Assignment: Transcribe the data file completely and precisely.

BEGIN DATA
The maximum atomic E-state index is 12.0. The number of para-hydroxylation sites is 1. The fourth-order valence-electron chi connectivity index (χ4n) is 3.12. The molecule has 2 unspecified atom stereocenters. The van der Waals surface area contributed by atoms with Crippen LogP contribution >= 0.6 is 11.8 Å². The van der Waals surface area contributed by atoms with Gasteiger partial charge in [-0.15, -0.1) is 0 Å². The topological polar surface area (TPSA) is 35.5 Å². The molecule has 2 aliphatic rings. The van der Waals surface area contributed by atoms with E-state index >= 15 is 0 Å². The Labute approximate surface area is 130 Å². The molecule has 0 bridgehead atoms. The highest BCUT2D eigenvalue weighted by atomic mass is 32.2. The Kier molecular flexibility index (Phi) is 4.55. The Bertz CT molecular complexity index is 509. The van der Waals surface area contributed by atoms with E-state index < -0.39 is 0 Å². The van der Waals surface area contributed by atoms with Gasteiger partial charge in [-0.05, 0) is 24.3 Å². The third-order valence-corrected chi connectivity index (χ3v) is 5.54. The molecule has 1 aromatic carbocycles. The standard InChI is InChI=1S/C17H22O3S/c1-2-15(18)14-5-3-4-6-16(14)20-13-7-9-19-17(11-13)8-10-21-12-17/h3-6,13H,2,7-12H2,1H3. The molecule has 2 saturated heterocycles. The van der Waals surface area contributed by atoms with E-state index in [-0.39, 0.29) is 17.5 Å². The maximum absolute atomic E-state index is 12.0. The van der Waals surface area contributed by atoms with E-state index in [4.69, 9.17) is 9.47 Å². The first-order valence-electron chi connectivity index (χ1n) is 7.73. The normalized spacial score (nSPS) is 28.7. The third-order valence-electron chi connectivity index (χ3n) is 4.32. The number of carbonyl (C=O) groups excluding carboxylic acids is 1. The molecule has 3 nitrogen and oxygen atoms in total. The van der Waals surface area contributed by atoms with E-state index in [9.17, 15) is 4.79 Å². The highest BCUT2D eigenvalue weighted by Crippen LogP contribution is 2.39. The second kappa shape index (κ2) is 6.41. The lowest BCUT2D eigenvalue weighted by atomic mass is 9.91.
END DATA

The maximum atomic E-state index is 12.0. The number of para-hydroxylation sites is 1. The fourth-order valence-electron chi connectivity index (χ4n) is 3.12. The molecule has 2 unspecified atom stereocenters. The van der Waals surface area contributed by atoms with Crippen LogP contribution >= 0.6 is 11.8 Å². The van der Waals surface area contributed by atoms with Gasteiger partial charge in [-0.15, -0.1) is 0 Å². The topological polar surface area (TPSA) is 35.5 Å². The molecule has 2 aliphatic rings. The van der Waals surface area contributed by atoms with E-state index >= 15 is 0 Å². The Labute approximate surface area is 130 Å². The molecule has 0 bridgehead atoms. The highest BCUT2D eigenvalue weighted by atomic mass is 32.2. The Kier molecular flexibility index (Phi) is 4.55. The Bertz CT molecular complexity index is 509. The van der Waals surface area contributed by atoms with E-state index < -0.39 is 0 Å². The van der Waals surface area contributed by atoms with Gasteiger partial charge in [-0.05, 0) is 24.3 Å². The third-order valence-corrected chi connectivity index (χ3v) is 5.54. The molecule has 1 aromatic carbocycles. The standard InChI is InChI=1S/C17H22O3S/c1-2-15(18)14-5-3-4-6-16(14)20-13-7-9-19-17(11-13)8-10-21-12-17/h3-6,13H,2,7-12H2,1H3. The molecule has 2 saturated heterocycles. The van der Waals surface area contributed by atoms with E-state index in [-0.39, 0.29) is 17.5 Å². The maximum absolute atomic E-state index is 12.0. The van der Waals surface area contributed by atoms with E-state index in [4.69, 9.17) is 9.47 Å². The first-order valence-electron chi connectivity index (χ1n) is 7.73. The normalized spacial score (nSPS) is 28.7. The third-order valence-electron chi connectivity index (χ3n) is 4.32. The number of carbonyl (C=O) groups excluding carboxylic acids is 1. The molecule has 3 nitrogen and oxygen atoms in total. The van der Waals surface area contributed by atoms with E-state index in [9.17, 15) is 4.79 Å². The highest BCUT2D eigenvalue weighted by Crippen LogP contribution is 2.39. The second kappa shape index (κ2) is 6.41. The lowest BCUT2D eigenvalue weighted by atomic mass is 9.91.